Each year in the U.S. millions of adults aged 65 and older fall. Among older adults, falls are the leading cause of both fatal and nonfatal injuries.
Falls can cause moderate to severe injuries, such as hip fractures and head traumas, and can increase the risk of early death. Fortunately, falls are largely preventable, and especially so if one of the precautions taken is a fall prevention class like “A Matter of Balance” or “Stepping On” offered by Elderbridge.
One out of three older adults aged 65 or older falls each year, but less than half of those admit it when talking to their healthcare providers. Even less likely if you’re a man, despite the fact that men are more likely than women to die from a fall, with the fall death rate 41% higher for men. Why the difference?
“Society demands that men emulate a tough, independent ideal--that isn't always compatible with programs or services that could help with fall prevention,” explains Val Sliger, Elderbridge fall prevention class instructor, “Women are also the higher percentage of attendees at our classes.”
One of Sliger’s students is Ross Ransom of Mason City, “Us guys, we have trouble admitting when we do have a problem, I think more than women do, I noticed there’s only about 4 men in the class, all the rest are women. Male ego needs to take a back seat.”
Despite never having suffered from falls, Ransom and his wife Marvyl decided to be pro-active.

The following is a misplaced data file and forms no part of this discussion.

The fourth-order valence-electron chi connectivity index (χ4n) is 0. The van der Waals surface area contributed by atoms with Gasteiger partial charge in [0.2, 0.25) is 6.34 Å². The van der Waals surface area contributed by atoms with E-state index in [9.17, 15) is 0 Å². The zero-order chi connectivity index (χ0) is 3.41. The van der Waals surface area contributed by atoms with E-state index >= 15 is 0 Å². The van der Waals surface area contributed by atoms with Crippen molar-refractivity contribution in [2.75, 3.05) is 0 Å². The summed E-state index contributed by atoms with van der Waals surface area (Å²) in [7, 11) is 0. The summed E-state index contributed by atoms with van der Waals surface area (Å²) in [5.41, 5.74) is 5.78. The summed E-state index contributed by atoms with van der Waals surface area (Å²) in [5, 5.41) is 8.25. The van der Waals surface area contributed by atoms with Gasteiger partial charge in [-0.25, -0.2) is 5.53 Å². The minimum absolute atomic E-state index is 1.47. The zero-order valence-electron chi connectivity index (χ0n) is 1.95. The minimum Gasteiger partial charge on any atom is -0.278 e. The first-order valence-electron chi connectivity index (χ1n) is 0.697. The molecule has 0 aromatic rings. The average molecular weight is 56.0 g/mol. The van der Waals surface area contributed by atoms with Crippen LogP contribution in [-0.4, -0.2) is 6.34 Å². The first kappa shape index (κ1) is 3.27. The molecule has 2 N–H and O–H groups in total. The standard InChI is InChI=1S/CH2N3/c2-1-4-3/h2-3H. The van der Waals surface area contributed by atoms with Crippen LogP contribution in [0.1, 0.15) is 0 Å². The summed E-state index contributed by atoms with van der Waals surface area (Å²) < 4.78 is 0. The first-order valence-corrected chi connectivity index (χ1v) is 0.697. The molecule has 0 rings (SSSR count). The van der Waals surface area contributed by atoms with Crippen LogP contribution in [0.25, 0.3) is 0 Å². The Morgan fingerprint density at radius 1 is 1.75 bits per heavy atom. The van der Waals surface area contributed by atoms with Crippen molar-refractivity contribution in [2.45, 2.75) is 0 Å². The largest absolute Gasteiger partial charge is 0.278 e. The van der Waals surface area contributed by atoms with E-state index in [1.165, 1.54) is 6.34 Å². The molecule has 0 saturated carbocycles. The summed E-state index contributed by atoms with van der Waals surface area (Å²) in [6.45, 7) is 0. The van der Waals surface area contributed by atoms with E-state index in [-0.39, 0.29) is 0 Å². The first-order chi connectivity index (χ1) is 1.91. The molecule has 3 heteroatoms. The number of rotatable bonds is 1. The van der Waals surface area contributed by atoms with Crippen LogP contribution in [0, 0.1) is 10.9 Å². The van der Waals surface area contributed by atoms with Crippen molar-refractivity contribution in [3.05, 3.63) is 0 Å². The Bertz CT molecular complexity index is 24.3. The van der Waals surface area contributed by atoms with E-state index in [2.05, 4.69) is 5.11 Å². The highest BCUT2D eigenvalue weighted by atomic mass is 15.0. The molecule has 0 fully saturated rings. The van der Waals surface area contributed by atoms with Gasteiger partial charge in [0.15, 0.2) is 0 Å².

“It was just something we did as a precaution more than anything,” said Ransom, “I had gone to my doctor and he said I had neuropathy from the knees down and that had a lot to do with my balance. And when I would get up after sitting down, my blood pressure drops causing dizziness, so when we saw the class we thought I won’t hurt, that’s for sure.”
So the Ransoms signed up for “A Matter of Balance” classes held this fall at Kentucky Ridge in Mason City. The motivation for Ross came from the success story of another former student, “I had read about it in your newsletter, the article about Bob Terry in Clear Lake and how it helped him out. I thought it could help us out. I’ve already gotten some good out of it, just through the exercises. Val says we only have to do the exercises 3 times a week at a minimum. They’re not strenuous or anything like that, but we’re doing anything that will help. The big thing too is we are learning what our limitations are and being able to ask for help if we need it.”
Ross says reluctant men would be well advised to follow his lead and take the class before necessity dictates due to a fall. “I would recommend it, definitely. You can’t beat it really. All it takes is a little time and if you’re retired, you probably have a lot of that on your hands. If we could convince someone else to take the class and help them out so they don’t fall, that would be great because at some point in time, we’re all going to need it.”